The success of this two part story is largely down to its scope. Taking it to the US obvious gave it that sense of a wide vista but we also have the fact the story spanned a large period of time, both in the sense that it took us from the modern day to the 60s but also that the events took place over several months.

Add to that this story is not finished yet. More than ever this feels like one huge adventure, stretching back to the previous adventure and towards the climax of this season (we hope).

Moffat is clearly building something great here. Rather than being left unsatisfied by the dangling threads I’m excited to see where they go.

This entry was posted in 11th Doctor, Day of the Moon, First Thoughts. Bookmark the permalink.

6 Responses to “We’re not fighting an alien invasion; we’re leading a revolution!”

  1. Matthew C says:

    I’m unsatisfied. These teaser story arcs just bore me.

  2. dailypop says:

    Fantastic article as always. I’m just realizing that Moffat is playing with the concept of trauma in his adventures. Characters experience horror that they forget ever happened… terrifying. I’m also very intrigued by your take on the mystery girl and her ability to regenerate.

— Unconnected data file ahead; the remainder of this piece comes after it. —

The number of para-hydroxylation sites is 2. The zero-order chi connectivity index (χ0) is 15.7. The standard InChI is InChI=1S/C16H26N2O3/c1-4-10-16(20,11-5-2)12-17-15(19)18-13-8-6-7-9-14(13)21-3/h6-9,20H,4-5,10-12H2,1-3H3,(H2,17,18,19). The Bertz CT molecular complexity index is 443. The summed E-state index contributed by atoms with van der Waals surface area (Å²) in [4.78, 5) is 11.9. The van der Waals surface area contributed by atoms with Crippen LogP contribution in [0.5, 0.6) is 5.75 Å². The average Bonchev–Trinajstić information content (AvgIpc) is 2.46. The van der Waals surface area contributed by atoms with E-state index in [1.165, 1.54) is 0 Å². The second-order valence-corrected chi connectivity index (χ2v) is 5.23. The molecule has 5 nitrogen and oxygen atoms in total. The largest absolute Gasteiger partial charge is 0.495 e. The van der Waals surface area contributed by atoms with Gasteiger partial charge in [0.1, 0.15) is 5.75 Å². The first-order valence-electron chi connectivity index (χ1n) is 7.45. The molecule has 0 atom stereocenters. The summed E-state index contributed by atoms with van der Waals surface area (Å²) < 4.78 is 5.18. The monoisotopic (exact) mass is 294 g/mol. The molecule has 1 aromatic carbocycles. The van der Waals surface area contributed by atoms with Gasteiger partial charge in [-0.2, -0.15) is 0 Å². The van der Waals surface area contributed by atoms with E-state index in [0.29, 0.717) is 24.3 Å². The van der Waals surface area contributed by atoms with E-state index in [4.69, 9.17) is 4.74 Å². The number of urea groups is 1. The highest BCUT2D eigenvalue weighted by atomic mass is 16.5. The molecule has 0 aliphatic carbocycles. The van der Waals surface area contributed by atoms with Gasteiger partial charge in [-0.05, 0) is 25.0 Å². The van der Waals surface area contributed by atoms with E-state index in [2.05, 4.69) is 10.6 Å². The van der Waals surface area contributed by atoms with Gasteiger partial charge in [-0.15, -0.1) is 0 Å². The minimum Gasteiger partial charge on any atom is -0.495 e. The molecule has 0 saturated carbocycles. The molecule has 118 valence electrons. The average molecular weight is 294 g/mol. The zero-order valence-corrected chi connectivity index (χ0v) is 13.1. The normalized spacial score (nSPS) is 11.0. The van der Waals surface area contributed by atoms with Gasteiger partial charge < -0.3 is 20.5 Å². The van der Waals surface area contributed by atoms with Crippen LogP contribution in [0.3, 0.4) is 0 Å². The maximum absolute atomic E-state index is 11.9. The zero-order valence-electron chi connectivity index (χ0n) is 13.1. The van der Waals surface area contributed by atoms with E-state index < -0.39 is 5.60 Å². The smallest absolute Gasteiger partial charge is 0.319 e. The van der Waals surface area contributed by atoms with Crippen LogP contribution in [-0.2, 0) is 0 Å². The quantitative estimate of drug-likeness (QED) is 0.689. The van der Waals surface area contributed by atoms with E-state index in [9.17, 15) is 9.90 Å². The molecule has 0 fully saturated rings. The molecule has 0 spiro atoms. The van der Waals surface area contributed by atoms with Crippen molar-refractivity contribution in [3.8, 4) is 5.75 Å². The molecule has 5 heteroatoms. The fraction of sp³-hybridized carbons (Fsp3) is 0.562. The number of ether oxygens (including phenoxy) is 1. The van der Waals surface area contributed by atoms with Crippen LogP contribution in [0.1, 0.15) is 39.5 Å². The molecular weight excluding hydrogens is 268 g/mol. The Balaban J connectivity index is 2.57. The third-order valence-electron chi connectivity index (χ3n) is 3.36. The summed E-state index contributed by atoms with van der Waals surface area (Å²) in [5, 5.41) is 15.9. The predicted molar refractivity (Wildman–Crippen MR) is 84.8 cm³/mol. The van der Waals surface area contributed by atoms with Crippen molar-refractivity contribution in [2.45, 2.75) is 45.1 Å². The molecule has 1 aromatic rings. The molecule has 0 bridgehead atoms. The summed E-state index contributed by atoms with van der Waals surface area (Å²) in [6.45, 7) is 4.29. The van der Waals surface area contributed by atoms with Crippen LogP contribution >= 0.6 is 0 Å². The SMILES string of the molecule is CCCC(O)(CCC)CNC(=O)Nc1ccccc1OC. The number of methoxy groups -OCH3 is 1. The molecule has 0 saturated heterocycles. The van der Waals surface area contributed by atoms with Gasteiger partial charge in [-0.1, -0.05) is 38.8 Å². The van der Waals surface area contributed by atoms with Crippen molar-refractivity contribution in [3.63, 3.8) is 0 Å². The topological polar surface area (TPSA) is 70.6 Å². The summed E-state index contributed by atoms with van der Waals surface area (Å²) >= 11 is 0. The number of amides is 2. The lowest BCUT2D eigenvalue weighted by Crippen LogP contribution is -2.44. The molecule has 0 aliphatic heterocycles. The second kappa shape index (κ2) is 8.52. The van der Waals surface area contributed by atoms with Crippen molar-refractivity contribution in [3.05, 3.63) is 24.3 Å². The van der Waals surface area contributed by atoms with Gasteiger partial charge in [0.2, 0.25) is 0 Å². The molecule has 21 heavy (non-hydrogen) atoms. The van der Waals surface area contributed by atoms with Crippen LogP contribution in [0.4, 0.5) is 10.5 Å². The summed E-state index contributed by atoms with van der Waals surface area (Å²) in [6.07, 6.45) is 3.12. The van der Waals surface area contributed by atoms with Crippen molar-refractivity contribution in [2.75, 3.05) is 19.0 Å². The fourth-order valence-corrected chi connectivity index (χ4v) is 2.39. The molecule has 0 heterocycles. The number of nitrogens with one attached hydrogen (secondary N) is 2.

I’m not convinced that we have seen the last of the Silence as they are linked to the destruction of the TARDIS… perhaps the Doctor removing them from power was a mistake rather than a triumph. The phrase ‘silence will fall’ being one of warning. It’s still unknown why they needed the girl, Amy and their own time machine, or what went wrong with the abandoned craft from The Lodger.

    “Add to that this story is not finished yet. More than ever this feels like one huge adventure, stretching back to the previous adventure and towards the climax of this season (we hope).”

    Hope indeed…. hope indeed.